SEB Estonian branch reports €63.7 million profit for 2018 ({{contentCtrl.commentsTotal}})

SEB's Estonian headquarters in Tallinn.
SEB's Estonian headquarters in Tallinn. Source: Siim Lõvi /ERR

The Estonian business unit of Swedish financial services group SEB report a profit of €63.7 million euros for 2018, down from €85.3 million the year before. According to the bank, the drop in profits has to do with income tax payments.

The operating income of SEB Estonia was €155.9 million last year, 7% more than in 2017. Operating expenses totalled €57.2 million, marking a year-on-year decrease of 1.2%, the bank said.

The bank increased its loan portfolio by €900,000 after shrinking it by €5 million the year before, the Baltic News Service wrote on Tuesday.

Last year's profit of €63.7 million was affected by income tax paid on an increased dividend payment: in 2018, SEB paid out €34.1 million in income tax, while the bank's income tax payment a year earlier had totalled just €7.5 million.

The bank's CEO, Allan Parik, said in a press release on Tuesday that 2018 was a successful year for the Estonian economy, but that there are several concerns as well. Although economic growth was fast, reaching 3.6% of Estonia's gross domestic product (GDP) according to SEB's own estimate, some 50% of this was added by construction and related fields of activity.

"Estonia's export growth has essentially stopped, and the industry is led by single fields, like wood and oil shale. On the positive side, we can see a greater contribution to the economy by service businesses with higher added value, like IT. Of the economic growth of the last 10 years, over 40% has come from the IT sector," Parik said.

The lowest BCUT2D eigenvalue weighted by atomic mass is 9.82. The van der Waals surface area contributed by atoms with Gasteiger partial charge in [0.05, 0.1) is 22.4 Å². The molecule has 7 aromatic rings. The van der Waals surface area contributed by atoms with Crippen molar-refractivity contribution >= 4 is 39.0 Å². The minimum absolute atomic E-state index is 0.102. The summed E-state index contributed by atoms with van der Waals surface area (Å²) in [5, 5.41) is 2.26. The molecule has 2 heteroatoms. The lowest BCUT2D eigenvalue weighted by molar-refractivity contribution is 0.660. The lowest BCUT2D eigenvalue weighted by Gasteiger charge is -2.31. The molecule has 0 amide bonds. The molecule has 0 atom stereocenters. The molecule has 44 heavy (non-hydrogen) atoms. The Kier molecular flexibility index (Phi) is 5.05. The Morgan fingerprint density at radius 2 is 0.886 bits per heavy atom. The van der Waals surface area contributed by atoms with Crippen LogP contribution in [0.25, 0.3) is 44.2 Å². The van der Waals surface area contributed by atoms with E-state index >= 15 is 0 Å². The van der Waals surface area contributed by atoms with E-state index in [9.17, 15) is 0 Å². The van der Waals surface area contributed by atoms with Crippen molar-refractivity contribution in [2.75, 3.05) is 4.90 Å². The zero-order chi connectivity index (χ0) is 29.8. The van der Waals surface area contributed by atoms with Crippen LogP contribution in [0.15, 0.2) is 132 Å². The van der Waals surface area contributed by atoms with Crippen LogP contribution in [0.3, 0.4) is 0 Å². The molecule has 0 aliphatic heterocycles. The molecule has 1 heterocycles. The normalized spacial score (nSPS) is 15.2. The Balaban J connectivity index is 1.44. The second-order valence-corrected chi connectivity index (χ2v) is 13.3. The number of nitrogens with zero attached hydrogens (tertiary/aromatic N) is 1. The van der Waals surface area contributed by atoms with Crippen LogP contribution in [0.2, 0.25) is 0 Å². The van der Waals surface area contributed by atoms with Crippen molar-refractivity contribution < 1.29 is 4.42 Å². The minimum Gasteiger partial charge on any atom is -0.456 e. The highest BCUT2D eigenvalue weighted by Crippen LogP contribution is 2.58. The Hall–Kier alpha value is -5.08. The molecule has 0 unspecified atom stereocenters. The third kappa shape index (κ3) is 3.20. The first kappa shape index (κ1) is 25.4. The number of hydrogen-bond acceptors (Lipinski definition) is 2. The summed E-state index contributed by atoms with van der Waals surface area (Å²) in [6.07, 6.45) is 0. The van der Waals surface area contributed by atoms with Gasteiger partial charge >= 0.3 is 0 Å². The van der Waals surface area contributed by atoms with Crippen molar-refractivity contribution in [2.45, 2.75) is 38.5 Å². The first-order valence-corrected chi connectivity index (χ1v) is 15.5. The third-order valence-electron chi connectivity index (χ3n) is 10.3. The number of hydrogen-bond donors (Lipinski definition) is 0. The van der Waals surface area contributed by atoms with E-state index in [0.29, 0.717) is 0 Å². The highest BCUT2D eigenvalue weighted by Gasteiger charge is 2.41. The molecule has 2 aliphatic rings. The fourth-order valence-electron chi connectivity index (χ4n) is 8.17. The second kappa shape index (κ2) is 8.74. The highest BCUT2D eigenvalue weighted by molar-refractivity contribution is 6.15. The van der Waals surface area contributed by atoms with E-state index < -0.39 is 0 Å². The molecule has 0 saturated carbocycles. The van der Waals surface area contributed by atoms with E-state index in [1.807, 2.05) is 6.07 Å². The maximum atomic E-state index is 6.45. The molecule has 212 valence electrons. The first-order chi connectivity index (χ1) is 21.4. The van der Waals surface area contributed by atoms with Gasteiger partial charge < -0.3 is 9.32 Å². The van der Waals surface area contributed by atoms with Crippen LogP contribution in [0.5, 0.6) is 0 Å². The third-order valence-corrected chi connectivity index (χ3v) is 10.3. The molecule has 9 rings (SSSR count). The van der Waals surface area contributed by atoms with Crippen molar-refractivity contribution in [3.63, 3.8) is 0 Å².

He added that the labor market continues to be strong, and that 68.5% of working-age people are employed, with only Sweden's numbers surpassing those of Estonia inside the EU.

Salary growth is still over 7%, and in the last three years, the average wage has grown by approximately 24%, Parik pointed out. The average gross salary in 2018 is likely to have been more than €1,300, which is approximately 300 more than in Latvia and 400 more than in Lithuania.

The private customer loan portfolio of SEB grew by 9% in 2018, while deposits increased by 9.9%. "The year 2018 was the end of the era of password cards and the beginning of several new digital solutions. Four updates that private customers started actively using last year were instant payments, video meetings, mobile banking and contactless card transactions," Parik said.

The operating result of the entire SEB Group was €22.8 billion Swedish kronor (€2.19 billion) in 2018, essentially unchanged from the 22.7 billion Swedish kronor in 2017.

The net profit of the financial group was 23.1 billion Swedish kronor (€2.2 billion), supported by extraordinary income from the sale of Denmark's SEB Pension and credit provider UC.

The group's 2018 profit amounted to 10.69 Swedish kronor (€1.03) per share, while the indicator stood at 7.47 Swedish kronor (€0.72) the year before. The board of directors proposed an ordinary dividend to the shareholders of 6 Swedish kronor (€0.57) per share, compared to 5.75 Swedish kronor (€0.55) the year before, and an extraordinary dividend of 0.50 Swedish kronor per share.

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Editor: Dario Cavegn

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